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On Interaction Effects: The Case of Heckit and Two-Part Models

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  • Manuel Frondel

    ()
    (RWI Essen)

  • Colin Vance

    ()
    (RWI Essen)

Abstract

Interaction effects capture the impact of one explanatory variable on the marginal effect of another explanatory variable. To explore interaction effects, so-called interaction terms are typically included in estimation specifications. While in linear models the effect of a marginal change in the interaction term is equal to the interaction effect, this equality generally does not hold in non-linear specifications (Ai/Norton 2003). This paper provides for a general derivation of interaction effects in both linear and non-linear models and calculates the formulae of the interaction effects resulting from Heckman’s sample selection model as well as the Two- Part Model, two regression models commonly applied to data with a large fraction of either missing or zero values in the dependent variable. Drawing on a survey of automobile use from Germany, we argue that while it is important to test for the significance of interaction effects, their size conveys limited substantive content. More meaningful, and also more easy to grasp, are the conditional marginal effects pertaining to two variables that are assumed to interact.

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Bibliographic Info

Article provided by Justus-Liebig University Giessen, Department of Statistics and Economics in its journal Journal of Economics and Statistics.

Volume (Year): 233 (2013)
Issue (Month): 1 (January)
Pages: 22-38

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Handle: RePEc:jns:jbstat:v:233:y:2013:i:1:p:22-38

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Keywords: Truncated regression models; interaction terms;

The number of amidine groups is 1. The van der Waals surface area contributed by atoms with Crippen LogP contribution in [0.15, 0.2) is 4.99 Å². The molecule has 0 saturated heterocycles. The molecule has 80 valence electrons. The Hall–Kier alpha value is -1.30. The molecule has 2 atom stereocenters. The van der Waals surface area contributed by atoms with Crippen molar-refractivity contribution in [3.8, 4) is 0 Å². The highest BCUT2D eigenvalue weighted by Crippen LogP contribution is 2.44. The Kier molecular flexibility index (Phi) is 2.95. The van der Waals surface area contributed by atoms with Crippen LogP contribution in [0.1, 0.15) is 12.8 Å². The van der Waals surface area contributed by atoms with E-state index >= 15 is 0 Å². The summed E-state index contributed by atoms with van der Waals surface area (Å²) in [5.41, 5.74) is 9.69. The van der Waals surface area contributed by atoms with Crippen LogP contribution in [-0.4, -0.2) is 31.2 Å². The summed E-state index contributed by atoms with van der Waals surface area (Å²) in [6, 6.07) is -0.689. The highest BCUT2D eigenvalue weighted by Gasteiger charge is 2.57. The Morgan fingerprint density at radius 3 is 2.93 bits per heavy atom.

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References

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  1. Manuel Frondel & Colin Vance, 2008. "Do High Oil Prices Matter? – Evidence on the Mobility Behavior of German Households," Ruhr Economic Papers 0072, Rheinisch-Westfälisches Institut für Wirtschaftsforschung, Ruhr-Universität Bochum, Universität Dortmund, Universität Duisburg-Essen.
  2. White, Michelle J, 1986. "Sex Differences in Urban Commuting Patterns," American Economic Review, American Economic Association, vol. 76(2), pages 368-72, May.
  3. Frondel, Manuel & Vance, Colin, 2010. "Driving for fun? Comparing the effect of fuel prices on weekday and weekend fuel consumption," Energy Economics, Elsevier, vol. 32(1), pages 102-109, January.
  4. Duan, Naihua, et al, 1984. "Choosing between the Sample-Selection Model and the Multi-part Model," Journal of Business & Economic Statistics, American Statistical Association, vol. 2(3), pages 283-89, July.
  5. Colin Vance, 2009. "Marginal effects and significance testing with Heckman's sample selection model: a methodological note," Applied Economics Letters, Taylor & Francis Journals, vol. 16(14), pages 1415-1419.
  6. Manuel Frondel & Jörg Peters & Colin Vance, 2007. "Identifying the Rebound - Evidence from a German Household Panel," Ruhr Economic Papers 0032, Rheinisch-Westfälisches Institut für Wirtschaftsforschung, Ruhr-Universität Bochum, Universität Dortmund, Universität Duisburg-Essen.
  7. Ai, Chunrong & Norton, Edward C., 2003. "Interaction terms in logit and probit models," Economics Letters, Elsevier, vol. 80(1), pages 123-129, July.
  8. William H. Greene, 2009. "Testing Hypotheses About Interaction Terms in Nonlinear Models," Working Papers 09-08, New York University, Leonard N. Stern School of Business, Department of Economics.
  9. Colin Vance, 2006. "Marginal Effects and Significance Testing with Heckman’s Sample Selection Model: A Methodological Note," RWI Discussion Papers 0039, Rheinisch-Westfälisches Institut für Wirtschaftsforschung.
  10. Edward C. Norton & Hua Wang & Chunrong Ai, 2004. "Computing interaction effects and standard errors in logit and probit models," Stata Journal, StataCorp LP, vol. 4(2), pages 154-167, June.
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Cited by:
  1. Birte Pohl & Peter Mulder, 2013. "Explaining the Diffusion of Renewable Energy Technology in Developing Countries," GIGA Working Paper Series 217, GIGA German Institute of Global and Area Studies.

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